Goldman Sachs Group Inc’s dash for post-pandemic profits in South Africa is putting it on a collision course with the country’s biggest banks.
Already a top trader of South African government bonds, Goldman is ramping up financing in the continent’s most industrialized economy, muscling into an area dominated by local lenders such as Standard Bank Group Ltd and FirstRand Ltd.
In anticipation that South Africa will fast recover from its deepest recession in a century, Goldman is moving to a larger office in Johannesburg and plans to add a handful of hires to the 30 staffers it currently has, Jonathan Penkin, the Wall Street firm’s head of sub-Saharan Africa, said in an interview.
“If you look at risk management and FX in South Africa, the wallet of the top five banks has over a billion dollars,” Penkin said. “Of course, they have much broader franchises but we want to be able to break into a part of that.”
As Goldman embarks on a hiring spree in major emerging economies like China, it’s also expanding its footprint in South Africa, adding fixed-income and foreign-exchange products aimed at corporate and institutional investors to its existing investment-banking services.
The lender recently won approval from Johannesburg’s stock exchange for a license to trade futures. In 2019, it partnered with Investec on equity trading.
“We came in at a time when other banks were pulling out and our balance sheet and willingness to commit capital to corporates has been appreciated,” Penkin said. “The advisory business has been much busier than it was last year, mainly with M&A.”
The US bank, which has had a presence in South Africa for more than 20 years, is making further inroads after committing to an expansion drive about two years ago.
At a time when several other foreign firms, including Deutsche Bank AG and Credit Suisse Group AG, scaled back operations, Goldman boosted its markets offering and added licenses to build out its business.
Penkin took over Goldman’s Johannesburg office at the end of 2019 after working on Saudi Aramco’s share sale, the world’s biggest initial public offering. A graduate of the University of Cape Town, he was previously chairman of Goldman’s equity capital markets unit for Asia ex-Japan.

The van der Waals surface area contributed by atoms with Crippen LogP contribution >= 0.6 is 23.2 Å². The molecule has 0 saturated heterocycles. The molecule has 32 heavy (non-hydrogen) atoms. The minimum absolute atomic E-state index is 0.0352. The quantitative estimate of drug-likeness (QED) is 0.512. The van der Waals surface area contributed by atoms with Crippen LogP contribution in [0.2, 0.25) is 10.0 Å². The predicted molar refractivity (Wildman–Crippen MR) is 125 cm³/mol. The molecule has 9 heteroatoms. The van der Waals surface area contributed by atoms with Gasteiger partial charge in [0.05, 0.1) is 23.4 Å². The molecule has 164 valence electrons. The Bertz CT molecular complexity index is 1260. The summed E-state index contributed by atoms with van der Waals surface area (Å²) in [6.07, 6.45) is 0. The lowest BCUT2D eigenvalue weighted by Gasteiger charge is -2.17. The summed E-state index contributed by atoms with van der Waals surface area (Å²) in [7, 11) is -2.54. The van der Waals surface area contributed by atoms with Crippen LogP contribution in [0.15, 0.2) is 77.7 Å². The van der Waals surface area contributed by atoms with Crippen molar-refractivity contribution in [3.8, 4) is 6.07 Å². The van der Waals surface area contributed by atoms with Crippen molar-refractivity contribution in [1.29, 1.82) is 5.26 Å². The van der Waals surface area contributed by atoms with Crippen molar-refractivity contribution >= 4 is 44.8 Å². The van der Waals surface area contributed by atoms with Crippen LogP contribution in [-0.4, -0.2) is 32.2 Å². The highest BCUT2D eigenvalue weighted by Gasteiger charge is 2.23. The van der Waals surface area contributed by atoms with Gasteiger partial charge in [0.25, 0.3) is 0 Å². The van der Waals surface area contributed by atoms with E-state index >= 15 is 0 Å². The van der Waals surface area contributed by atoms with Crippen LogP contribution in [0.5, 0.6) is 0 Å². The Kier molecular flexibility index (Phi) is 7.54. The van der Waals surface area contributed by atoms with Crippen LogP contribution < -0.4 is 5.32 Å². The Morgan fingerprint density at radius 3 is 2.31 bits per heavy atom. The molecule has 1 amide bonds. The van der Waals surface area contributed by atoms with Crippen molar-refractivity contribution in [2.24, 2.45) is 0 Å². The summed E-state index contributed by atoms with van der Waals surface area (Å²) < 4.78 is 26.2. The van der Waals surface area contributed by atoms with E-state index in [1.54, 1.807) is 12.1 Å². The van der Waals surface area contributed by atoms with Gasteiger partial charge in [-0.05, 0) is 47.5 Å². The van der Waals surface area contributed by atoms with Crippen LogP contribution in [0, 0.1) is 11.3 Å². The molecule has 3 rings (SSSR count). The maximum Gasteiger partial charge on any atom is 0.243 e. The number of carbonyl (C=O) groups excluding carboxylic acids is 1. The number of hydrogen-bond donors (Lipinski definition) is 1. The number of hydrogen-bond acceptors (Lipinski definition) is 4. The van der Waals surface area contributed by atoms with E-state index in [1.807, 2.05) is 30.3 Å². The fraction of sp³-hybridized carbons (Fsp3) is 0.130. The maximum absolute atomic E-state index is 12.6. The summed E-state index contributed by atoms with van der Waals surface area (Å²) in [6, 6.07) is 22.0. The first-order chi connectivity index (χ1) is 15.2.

Goldman’s top ranks include other bankers with South African roots, including Richard Gnodde, its international head who helped oversee the firm’s expansion in the country starting in 2019.
“Finance and risk management — combining our new brokerage in South Africa together with the advisory side and providing financing and risk-management solutions to corporates — is where we see very significant growth,” Penkin said. “That’s already happening.”
Goldman is growing its South African business as President Cyril Ramaphosa makes headway on the reforms investors have sought for many years.
The government has started taking action against alleged perpetrators of corruption and raised the limit on private-power generation as the nation’s main electricity supplier Eskom Holdings Soc Ltd. faces ongoing maintenance issues. This month, the country sold off a majority holding in its national airline after its emergence from bankruptcy proceedings.
South Africa’s ability to work out challenges with other embattled state-owned companies and provide financing will be important factors for its growth outlook, Penkin said.
“We still have an out-of-consensus positive view on growth in South Africa and we think the prospects for inflation may be temporary,” he said. “That will obviously be positive for the economy as are the reforms announced last week around electricity self-use generation. These will take time to have an effect but it’s a very welcome move.”
Goldman isn’t alone in being upbeat. Standard Bank and FirstRand are among the South African lenders that have also signaled a change in sentiment around the country’s growth prospects as signs of economic recovery begin to emerge.
The nation is expected to bounce back from the Covid-19 outbreak with 4.2% growth this year, according to its central bank, and lenders anticipate better profits.
As businesses race to build scale by taking advantage of consolidation across various industries, South African firms have options. They can “either double down domestically or look overseas for acquisitions,” Penkin said.